Channelpedia

PubMed 20616020


Referenced in Channelpedia wiki pages of: none

Automatically associated channels: Kir2.1 , Kir4.1



Title: Probing potassium channel function in vivo by intracellular delivery of antibodies in a rat model of retinal neurodegeneration.

Authors: Dorit Raz-Prag, William N Grimes, Robert N Fariss, Camasamudram Vijayasarathy, Maria M Campos, Ronald A Bush, Jeffrey S Diamond, Paul A Sieving

Journal, date & volume: Proc. Natl. Acad. Sci. U.S.A., 2010 Jul 13 , 107, 12710-5

PubMed link: http://www.ncbi.nlm.nih.gov/pubmed/20616020


Abstract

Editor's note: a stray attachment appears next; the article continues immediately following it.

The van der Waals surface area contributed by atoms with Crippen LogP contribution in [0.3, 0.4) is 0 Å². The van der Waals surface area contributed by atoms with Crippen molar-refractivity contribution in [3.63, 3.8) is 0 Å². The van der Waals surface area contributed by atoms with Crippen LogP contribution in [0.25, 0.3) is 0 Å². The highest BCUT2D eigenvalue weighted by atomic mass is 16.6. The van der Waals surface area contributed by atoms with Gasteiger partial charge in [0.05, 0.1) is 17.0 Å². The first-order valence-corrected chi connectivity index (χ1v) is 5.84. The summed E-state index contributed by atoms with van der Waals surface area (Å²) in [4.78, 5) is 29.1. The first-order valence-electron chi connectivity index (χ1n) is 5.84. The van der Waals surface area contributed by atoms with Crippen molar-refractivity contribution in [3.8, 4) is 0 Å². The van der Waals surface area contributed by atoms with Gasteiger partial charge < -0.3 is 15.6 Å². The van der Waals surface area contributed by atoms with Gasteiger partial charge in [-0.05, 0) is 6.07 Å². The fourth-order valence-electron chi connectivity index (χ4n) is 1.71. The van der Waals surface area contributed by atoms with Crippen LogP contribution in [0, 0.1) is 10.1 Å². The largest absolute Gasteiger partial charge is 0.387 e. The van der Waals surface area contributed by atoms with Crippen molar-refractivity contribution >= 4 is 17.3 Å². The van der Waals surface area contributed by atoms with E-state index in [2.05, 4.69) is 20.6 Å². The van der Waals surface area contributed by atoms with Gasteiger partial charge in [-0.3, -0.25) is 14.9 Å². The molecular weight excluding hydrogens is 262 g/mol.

Inward rectifying potassium (Kir) channels participate in regulating potassium concentration (K(+)) in the central nervous system (CNS), including in the retina. We explored the contribution of Kir channels to retinal function by delivering Kir antibodies (Kir-Abs) into the rat eye in vivo to interrupt channel activity. Kir-Abs were coupled to a peptide carrier to reach intracellular epitopes. Functional effects were evaluated by recording the scotopic threshold response (STR) and photopic negative response (PhNR) of the electroretinogram (ERG) noninvasively with an electrode on the cornea to determine activity of the rod and cone pathways, respectively. Intravitreal delivery of Kir2.1-Ab coupled to the peptide carrier diminished these ERG responses equivalent to dimming the stimulus 10- to 100-fold. Immunohistochemistry (IHC) showed Kir2.1 immunostaining of retinal bipolar cells (BCs) matching the labeling pattern obtained with conventional IHC of applying Kir2.1-Ab to fixed retinal sections postmortem. Whole-cell voltage-clamp BC recordings in rat acute retinal slices showed suppression of barium-sensitive Kir2.1 currents upon inclusion of Kir2.1-Ab in the patch pipette. The in vivo functional and structural results implicate a contribution of Kir2.1 channel activity in these electronegative ERG potentials. Studies with Kir4.1-Ab administered in vivo also suppressed the ERG components and showed immunostaining of Müller cells. The strategy of administering Kir antibodies in vivo, coupled to a peptide carrier to facilitate intracellular delivery, identifies roles for Kir2.1 and Kir4.1 in ERG components arising in the proximal retina and suggests this approach could be of further value in research.